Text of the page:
Amendment No. 281 would introduce a new subsection at the beginning of clause 168 to provide that a registered scheme may only make an authorised employer loan. It also gives a power to lay regulations prescribing what type of scheme may make an authorised loan. It is not our intention to prescribe the kinds of scheme that can or cannot make loans and I hope that I have reassured the hon. Member for Arundel and South Downs that the sorts of loans that he is worried about will be covered by DWP rules.
The rules on authorised employer loans set clear criteria defining the type of commercial loan that a scheme can make: the loan must be for a maximum of five years; it must not take up more than 50 per cent. of the scheme's assets; it must provide for regular payments of interest and capital; and the rate of interest must meet the required rate and it must be fully secured. Those conditions will ensure that loans provided by pension schemes to connected employers are made on prudential, commercial terms. Therefore, we see no reason to provide for further limitations on the type of scheme that is allowed to make such loans.
The amendment also proposes that registered schemes can only make an authorised loan to a sponsoring employer. That is what the legislation already provides for, and any other loan will be taxed as an unauthorised payment. I urge the Committee not to accept the amendment.
On amendment No. 275, the point about getting the agreement of all members is that in practice it would achieve what the Financial Secretary is seeking: it would be something that only a small scheme could achieve. A large scheme could not do it. The flexibility that exists for small schemes would continue.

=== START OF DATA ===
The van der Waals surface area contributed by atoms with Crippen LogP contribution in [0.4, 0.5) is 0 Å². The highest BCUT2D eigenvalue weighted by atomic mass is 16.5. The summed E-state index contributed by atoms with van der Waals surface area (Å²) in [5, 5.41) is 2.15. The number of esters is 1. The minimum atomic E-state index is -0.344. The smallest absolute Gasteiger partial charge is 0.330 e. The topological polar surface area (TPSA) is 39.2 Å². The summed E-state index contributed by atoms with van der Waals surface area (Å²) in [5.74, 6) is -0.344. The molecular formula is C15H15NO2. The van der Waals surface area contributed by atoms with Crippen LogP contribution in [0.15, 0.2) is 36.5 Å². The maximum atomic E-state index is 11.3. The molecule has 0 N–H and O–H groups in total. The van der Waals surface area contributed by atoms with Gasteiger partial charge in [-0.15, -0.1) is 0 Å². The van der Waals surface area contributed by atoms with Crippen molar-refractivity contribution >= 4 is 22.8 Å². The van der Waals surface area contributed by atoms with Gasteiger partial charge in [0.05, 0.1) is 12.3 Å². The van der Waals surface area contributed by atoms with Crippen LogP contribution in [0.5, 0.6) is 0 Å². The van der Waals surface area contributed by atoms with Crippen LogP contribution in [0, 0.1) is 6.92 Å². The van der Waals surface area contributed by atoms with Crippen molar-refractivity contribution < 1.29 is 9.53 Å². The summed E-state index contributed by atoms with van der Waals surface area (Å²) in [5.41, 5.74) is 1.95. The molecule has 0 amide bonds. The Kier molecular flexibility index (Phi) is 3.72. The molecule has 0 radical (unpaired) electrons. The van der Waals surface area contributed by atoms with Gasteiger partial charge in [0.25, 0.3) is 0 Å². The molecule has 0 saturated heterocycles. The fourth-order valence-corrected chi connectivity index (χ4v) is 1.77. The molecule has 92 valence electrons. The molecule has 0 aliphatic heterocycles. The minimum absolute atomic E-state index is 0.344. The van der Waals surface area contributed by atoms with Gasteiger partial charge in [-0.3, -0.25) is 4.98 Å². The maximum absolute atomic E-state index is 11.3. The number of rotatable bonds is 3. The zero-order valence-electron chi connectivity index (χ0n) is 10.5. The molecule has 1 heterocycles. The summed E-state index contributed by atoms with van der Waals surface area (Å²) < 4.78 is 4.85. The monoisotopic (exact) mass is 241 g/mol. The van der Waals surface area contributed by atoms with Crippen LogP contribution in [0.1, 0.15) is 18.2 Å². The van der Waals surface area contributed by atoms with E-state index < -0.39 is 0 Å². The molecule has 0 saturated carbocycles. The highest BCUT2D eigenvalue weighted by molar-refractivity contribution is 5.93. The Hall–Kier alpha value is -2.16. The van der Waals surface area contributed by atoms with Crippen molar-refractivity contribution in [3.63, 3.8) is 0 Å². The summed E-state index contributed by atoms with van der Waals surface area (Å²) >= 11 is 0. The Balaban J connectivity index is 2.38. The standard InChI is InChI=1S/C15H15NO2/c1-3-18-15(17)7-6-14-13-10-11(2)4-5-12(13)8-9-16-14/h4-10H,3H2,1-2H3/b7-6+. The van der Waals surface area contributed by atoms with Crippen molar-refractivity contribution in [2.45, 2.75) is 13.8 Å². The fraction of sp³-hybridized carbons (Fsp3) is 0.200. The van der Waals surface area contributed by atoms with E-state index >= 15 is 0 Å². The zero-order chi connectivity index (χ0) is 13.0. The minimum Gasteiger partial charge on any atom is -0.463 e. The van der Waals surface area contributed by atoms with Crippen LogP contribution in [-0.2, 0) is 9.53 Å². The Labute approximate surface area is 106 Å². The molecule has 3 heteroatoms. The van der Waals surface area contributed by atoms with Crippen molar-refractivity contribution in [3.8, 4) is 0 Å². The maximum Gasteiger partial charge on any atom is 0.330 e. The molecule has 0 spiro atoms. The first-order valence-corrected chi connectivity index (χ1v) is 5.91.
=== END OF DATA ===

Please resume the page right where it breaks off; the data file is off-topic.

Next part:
On the other amendment, I hear what the Financial Secretary is saying. She has said that it is not an issue for the Inland Revenue any more, but for the Department for Work and Pensions. That is part of the shift away from the system of tax approval to a system of registration, and the Inland Revenue will take on less of the policing functions. That raises the question from the earlier debate as to why there is a requirement for schemes with fewer than 50 members to purchase annuities in the Inland Revenue's legislation, but that question is for another day.
I am glad that I received the Financial Secretary's written response—a week late—yesterday. We shall have to see whether my concerns and those of my hon. Friend the Member for Arundel and South Downs are met, as well as the concern that people's pensions will be put at risk by schemes lending large sums of money to ailing employers. We shall see whether those concerns are met by the DWP regulations, but given what the Financial Secretary has said, I beg to ask leave to withdraw the amendment.
Amendment, by leave, withdrawn.
Question proposed, That the clause stand part of the Bill.
I have two questions for the Financial Secretary. Clause 140(6) defines ''sponsoring employer'', a term used in the first line of clause 168 and in the debate today. It is a very opaque definition, but as far as I can tell, it would exclude a small business that is a partnership where equity partners are not employed by the organisation, but own it, in contradistinction to employees, or salary partners who are employees.
My second question is more broadly related to the clause. The Financial Secretary said earlier—I shall paraphrase her, and I hope she will forgive me and clarify the point if I get it wrong—that such a facility already exists and is popular with small businesses, but the clause is part of a process of tightening the rules. If I have understood her correctly, that suggests that there are problems. Otherwise, the existing rules would not need tightening. I would like her to clarify what the problems have been and the way in which clause 168 and, when we come on to it, schedule 30, address those problems. I am wary, as the hon. Member for Tatton said, about a Maxwell-type situation, which this has a whiff of to me.